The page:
Student Journalism Documentary Focuses on Collegiate Times Coverage of Virginia Tech Shootings

The best film I have seen this year has “Disaster” written all over it. “Documenting Disaster: A Campus Newspaper Pieces Together a Torn Community” is a 45-minute documentary about student journalists, by student journalists.

Beginning last October (after attending the ACP/CMA convention in Louisville), a four-student team at Christopher Newport University spent a large chunk of their senior year delving into an historic moment in contemporary college journalism history.  The students are all staffers for the CNU student newspaper, The Captain’s Log: Victoria Shirley (editor in chief), Samantha Thrift (news editor), Andrew Deitrick (online editor), and Cassandra Vinch (sports editor).

As the journalists-documentarians describe their film’s focus, “On April 16, 2007, the Virginia Tech community was struck by one of the largest shootings in American history. Student journalists of the Collegiate Times [Tech’s campus newspaper] reported alongside national media organizations– both as students and as journalist[s]– to help break the largest news story of the year.  This is their story.”

This story, simply put, is a triumph.  “Disaster” is a well-paced, high-minded doc. It is built atop the firsthand accounts of former Collegiate Times staffers and its former faculty adviser who together mounted a sustained, vigorous, real-time reporting operation that scooped the national press and helped students and staff make sense of the chaos.  The film also features an interview with Larry Hincker, who faced a “media zoo” in the aftermath of the shootings as head of university relations at Virginia Tech.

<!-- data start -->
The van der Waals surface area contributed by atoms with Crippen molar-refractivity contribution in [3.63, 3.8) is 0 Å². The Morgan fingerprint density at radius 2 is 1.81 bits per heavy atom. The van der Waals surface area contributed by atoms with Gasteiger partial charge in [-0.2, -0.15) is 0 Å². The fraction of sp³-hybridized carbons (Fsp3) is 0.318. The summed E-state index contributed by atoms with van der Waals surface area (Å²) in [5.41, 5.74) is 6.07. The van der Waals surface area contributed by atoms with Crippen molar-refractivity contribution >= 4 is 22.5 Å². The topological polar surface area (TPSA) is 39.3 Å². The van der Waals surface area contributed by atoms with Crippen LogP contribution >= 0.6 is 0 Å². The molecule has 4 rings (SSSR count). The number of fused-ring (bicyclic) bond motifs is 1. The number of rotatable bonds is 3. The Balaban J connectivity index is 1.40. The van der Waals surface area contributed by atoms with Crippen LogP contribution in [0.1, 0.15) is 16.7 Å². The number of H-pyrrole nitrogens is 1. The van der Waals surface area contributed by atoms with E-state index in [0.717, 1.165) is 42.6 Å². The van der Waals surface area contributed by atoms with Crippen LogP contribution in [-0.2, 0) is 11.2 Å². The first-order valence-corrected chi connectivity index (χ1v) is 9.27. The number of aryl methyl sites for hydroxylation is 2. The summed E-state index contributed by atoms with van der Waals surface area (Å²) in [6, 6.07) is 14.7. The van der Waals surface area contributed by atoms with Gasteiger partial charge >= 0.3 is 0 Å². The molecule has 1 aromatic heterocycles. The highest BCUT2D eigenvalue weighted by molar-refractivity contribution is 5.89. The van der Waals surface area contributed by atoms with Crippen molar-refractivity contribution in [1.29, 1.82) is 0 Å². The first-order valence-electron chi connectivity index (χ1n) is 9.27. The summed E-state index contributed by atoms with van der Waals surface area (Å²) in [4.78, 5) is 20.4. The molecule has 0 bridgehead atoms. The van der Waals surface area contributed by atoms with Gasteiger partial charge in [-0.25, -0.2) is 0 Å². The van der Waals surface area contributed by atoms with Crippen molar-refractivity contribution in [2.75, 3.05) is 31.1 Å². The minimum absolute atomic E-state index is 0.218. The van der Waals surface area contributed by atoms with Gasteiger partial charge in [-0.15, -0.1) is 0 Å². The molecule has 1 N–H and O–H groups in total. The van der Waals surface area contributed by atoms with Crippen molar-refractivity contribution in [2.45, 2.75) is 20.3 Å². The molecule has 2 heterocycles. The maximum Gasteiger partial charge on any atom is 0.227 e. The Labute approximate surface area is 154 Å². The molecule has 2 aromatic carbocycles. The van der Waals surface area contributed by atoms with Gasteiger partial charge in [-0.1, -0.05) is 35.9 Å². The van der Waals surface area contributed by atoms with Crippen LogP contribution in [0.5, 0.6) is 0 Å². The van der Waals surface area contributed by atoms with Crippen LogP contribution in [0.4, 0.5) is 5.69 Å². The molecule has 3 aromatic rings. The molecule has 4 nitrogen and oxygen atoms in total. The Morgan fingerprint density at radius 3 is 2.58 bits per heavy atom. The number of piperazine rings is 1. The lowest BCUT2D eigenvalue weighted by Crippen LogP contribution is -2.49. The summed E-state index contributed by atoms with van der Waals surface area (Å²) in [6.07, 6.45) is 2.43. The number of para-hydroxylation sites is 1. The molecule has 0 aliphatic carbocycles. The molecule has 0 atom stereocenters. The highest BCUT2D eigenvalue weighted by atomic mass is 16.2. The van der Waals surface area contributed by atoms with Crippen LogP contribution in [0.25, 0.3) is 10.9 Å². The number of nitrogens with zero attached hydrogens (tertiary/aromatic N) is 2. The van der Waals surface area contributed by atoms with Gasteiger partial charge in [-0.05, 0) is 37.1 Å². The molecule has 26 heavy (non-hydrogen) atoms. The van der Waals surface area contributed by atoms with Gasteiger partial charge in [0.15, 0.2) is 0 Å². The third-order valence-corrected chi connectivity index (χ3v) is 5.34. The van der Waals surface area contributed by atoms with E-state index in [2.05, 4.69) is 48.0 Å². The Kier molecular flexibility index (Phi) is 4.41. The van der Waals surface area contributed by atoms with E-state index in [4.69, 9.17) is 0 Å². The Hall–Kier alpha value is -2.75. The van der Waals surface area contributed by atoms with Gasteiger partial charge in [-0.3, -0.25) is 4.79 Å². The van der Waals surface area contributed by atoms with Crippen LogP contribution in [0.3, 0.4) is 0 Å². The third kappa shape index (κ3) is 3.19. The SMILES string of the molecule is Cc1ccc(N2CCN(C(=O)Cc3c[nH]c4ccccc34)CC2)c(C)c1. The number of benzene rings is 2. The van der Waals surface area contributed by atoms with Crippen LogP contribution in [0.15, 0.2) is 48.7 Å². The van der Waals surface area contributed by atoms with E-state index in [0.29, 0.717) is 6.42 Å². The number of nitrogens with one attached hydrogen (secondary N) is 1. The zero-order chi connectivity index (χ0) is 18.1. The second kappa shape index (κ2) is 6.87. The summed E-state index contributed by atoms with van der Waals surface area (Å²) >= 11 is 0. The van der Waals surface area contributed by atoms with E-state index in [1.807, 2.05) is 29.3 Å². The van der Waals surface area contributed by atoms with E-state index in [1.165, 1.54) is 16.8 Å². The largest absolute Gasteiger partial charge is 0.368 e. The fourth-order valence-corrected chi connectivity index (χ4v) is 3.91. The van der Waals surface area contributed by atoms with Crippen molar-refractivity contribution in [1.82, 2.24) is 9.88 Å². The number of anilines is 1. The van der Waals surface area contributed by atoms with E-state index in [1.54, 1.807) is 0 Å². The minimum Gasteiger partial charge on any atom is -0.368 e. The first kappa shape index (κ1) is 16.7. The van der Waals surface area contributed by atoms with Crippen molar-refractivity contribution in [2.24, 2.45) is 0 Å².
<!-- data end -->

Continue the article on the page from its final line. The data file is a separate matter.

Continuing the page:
Among many other things, I learned from watching the film that a Collegiate Times photographer was temporarily held by police while trying to snap some shots.  I learned the staff passionately debated whether the student killer (who committed suicide) should be counted in its final tally of the dead.  I learned the staff decided early on that the paper should focus “on the community, instead of the massacre” to in some small measure contribute to the campus healing process.

These enlightenments– and the interviews that produced them– are set against sharply-edited snippets of mainstream media coverage and a hauntingly spare musical score.  I laughed.  I cried (in manly fashion, of course).  I immediately added the film to the syllabi for several of my fall classes.  To the j-profs reading, I suggest you do the same.

Coming up next . . . An interview with the filmmakers (brief bios below).

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  2. […] a team of students to produce, shoot, edit, and premiere a documentary about the the newspaper at Virginia Tech during the massacre in 2007. That required trips to Kansas, Virginia Tech, Washington DC, and northern Virginia. Because of my […]